Many of us remember Weird Al Yankovic’s satire music video, “Amish Paradise,” in which Amish boys huddled around naughty pictures of Amish girls raising their dark, ironed skirts to show an just an inch or two of skanky ankle. The punchline’s visual appeal belied what many see as an epidemic facing young Christians—namely, an addiction to porn and masturbation. At least that’s the view of, the self-described number one Christian (anti) porn site in America.

The XXX church’s traveling road show comes to town when founder Craig Gross arrives at the University of Montana’s UC Theater, March 3, to talk about sex addiction, the XXX ministry, and whatever, um, comes up.

“Pornography is the new drug for a lot of people,” says Mike Hinkle, college pastor for Grace Point Church, who is sponsoring the event. The controversial talk comes at a time when Christians struggle not just with porn, he says, but with even discussing it.

“I’m shocked at how hard it is for guys to just sit down and talk about it, and how it’s hurting their lives,” Hinkle says.

Those who do talk about porn, unfortunately, risk some chastisement. Created as a discussion forum for porn addicts, the ministry draws plenty of fire from traditional Christians.

“Show me ONE place in the scriptures where GOD uses hip or fun tactics to relate to an issue as serious as this,” states an anonymous letter on an XXX-Church website page that overflows with hate mail.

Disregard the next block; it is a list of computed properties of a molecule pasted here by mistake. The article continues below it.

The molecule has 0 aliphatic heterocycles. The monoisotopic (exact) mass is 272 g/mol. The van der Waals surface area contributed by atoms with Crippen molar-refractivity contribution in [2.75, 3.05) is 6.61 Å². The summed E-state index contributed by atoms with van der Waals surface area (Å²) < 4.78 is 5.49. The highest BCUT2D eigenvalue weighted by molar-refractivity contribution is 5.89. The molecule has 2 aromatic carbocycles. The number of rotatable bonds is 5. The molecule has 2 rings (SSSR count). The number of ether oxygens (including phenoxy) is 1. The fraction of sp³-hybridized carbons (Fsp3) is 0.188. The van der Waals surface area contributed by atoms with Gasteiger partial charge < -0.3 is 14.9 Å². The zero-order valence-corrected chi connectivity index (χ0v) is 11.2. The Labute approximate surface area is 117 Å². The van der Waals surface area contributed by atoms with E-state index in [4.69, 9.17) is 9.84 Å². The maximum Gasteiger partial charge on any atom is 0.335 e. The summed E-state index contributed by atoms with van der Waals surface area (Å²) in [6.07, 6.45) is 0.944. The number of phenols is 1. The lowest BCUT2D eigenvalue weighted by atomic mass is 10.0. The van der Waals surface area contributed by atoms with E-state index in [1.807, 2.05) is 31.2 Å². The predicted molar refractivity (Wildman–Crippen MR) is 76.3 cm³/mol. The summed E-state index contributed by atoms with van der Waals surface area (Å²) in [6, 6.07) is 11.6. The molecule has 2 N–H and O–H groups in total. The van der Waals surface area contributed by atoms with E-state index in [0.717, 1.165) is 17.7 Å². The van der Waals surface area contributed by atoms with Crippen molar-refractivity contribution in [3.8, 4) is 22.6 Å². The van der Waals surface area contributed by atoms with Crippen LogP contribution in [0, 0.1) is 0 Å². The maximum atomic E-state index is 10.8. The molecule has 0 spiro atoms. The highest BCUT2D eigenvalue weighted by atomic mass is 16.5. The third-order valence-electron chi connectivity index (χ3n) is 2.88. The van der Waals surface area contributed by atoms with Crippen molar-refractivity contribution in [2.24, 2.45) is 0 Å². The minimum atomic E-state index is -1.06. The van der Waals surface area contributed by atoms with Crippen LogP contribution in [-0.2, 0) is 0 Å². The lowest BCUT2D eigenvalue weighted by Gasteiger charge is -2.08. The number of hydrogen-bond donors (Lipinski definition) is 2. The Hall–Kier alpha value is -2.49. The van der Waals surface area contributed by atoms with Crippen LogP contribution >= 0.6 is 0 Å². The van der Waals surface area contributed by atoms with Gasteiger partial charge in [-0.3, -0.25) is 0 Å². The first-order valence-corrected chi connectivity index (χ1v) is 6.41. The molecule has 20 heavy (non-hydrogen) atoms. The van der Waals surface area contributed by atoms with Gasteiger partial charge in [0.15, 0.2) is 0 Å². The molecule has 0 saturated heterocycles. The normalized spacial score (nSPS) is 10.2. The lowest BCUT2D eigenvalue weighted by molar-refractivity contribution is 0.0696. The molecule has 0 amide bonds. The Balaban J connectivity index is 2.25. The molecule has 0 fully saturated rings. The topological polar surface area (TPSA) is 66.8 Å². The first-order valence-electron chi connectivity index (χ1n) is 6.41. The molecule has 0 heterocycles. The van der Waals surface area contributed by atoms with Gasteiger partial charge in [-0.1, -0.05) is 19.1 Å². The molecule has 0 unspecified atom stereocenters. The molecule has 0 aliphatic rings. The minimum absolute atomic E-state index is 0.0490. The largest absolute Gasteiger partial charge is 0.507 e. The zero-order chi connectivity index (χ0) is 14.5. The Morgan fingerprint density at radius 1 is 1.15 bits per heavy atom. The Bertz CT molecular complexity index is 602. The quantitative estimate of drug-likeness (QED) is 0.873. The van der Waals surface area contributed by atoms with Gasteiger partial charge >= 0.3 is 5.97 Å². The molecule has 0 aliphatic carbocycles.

“Most of our critics are Christian people,” concedes Brandon Piety, the ministry’s production manager. “They’re not fond of our tactics and methods.”

This past month, XXX-Church ministry leaders attended the 6th annual Las Vegas Porn Convention, where they hoped to answer the question “Does Jesus really loves porn stars?” (and convert whatever souls were still in existence). On Feb. 28, ABC’s Nightline will air a piece on Gross’ recent Yale porn debate with adult film legend and Captain Lou Albano look-alike, Ron Jeremy. The ministry has gotten some high-fives for helping people with sex addiction problems.

But between its Porn and Pancakes breakfast sermons and the group’s unusual self-accountability mechanisms (software that e-mails the dirty sites you visit to your girlfriend, mother, or grandmother), the site is just too racy for some. Add to it the candid, taboo-taunting conversation boards about addictive wang abuse, sexual orientation, and other issues, and you’ve got a Samson-sized culture clash between new media and old time scripture.

“Sin is not a popular discussion,” as Hinkle puts it. “But as Christians, we need to talk about it.” And as humans we do, too.
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